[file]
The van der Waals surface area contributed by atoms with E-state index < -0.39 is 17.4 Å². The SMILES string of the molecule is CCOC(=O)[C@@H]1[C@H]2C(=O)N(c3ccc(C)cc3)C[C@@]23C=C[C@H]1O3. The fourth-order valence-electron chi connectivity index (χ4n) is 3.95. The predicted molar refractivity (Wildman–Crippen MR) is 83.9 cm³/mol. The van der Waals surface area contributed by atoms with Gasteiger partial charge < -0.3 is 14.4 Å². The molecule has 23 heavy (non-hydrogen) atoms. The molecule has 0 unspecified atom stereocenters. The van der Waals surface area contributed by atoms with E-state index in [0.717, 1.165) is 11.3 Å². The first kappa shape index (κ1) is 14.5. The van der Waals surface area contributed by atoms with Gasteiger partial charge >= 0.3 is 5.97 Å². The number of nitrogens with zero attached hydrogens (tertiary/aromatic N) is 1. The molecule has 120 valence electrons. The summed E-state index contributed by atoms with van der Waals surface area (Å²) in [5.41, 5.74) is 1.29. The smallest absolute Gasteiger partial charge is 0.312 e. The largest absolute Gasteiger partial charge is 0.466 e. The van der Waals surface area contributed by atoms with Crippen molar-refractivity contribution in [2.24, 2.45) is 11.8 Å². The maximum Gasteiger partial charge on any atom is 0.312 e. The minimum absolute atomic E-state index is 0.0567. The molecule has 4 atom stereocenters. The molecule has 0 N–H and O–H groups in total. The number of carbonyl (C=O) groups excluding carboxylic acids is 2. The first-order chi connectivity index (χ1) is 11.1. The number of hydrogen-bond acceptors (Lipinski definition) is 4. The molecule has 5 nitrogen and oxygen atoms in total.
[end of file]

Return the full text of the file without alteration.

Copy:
The van der Waals surface area contributed by atoms with E-state index < -0.39 is 17.4 Å². The SMILES string of the molecule is CCOC(=O)[C@@H]1[C@H]2C(=O)N(c3ccc(C)cc3)C[C@@]23C=C[C@H]1O3. The fourth-order valence-electron chi connectivity index (χ4n) is 3.95. The predicted molar refractivity (Wildman–Crippen MR) is 83.9 cm³/mol. The van der Waals surface area contributed by atoms with Gasteiger partial charge < -0.3 is 14.4 Å². The molecule has 23 heavy (non-hydrogen) atoms. The molecule has 0 unspecified atom stereocenters. The van der Waals surface area contributed by atoms with E-state index in [0.717, 1.165) is 11.3 Å². The first kappa shape index (κ1) is 14.5. The van der Waals surface area contributed by atoms with Gasteiger partial charge >= 0.3 is 5.97 Å². The number of nitrogens with zero attached hydrogens (tertiary/aromatic N) is 1. The molecule has 120 valence electrons. The summed E-state index contributed by atoms with van der Waals surface area (Å²) in [5.41, 5.74) is 1.29. The smallest absolute Gasteiger partial charge is 0.312 e. The largest absolute Gasteiger partial charge is 0.466 e. The van der Waals surface area contributed by atoms with Crippen molar-refractivity contribution in [2.24, 2.45) is 11.8 Å². The maximum Gasteiger partial charge on any atom is 0.312 e. The minimum absolute atomic E-state index is 0.0567. The molecule has 4 atom stereocenters. The molecule has 0 N–H and O–H groups in total. The number of carbonyl (C=O) groups excluding carboxylic acids is 2. The first-order chi connectivity index (χ1) is 11.1. The number of hydrogen-bond acceptors (Lipinski definition) is 4. The molecule has 5 nitrogen and oxygen atoms in total.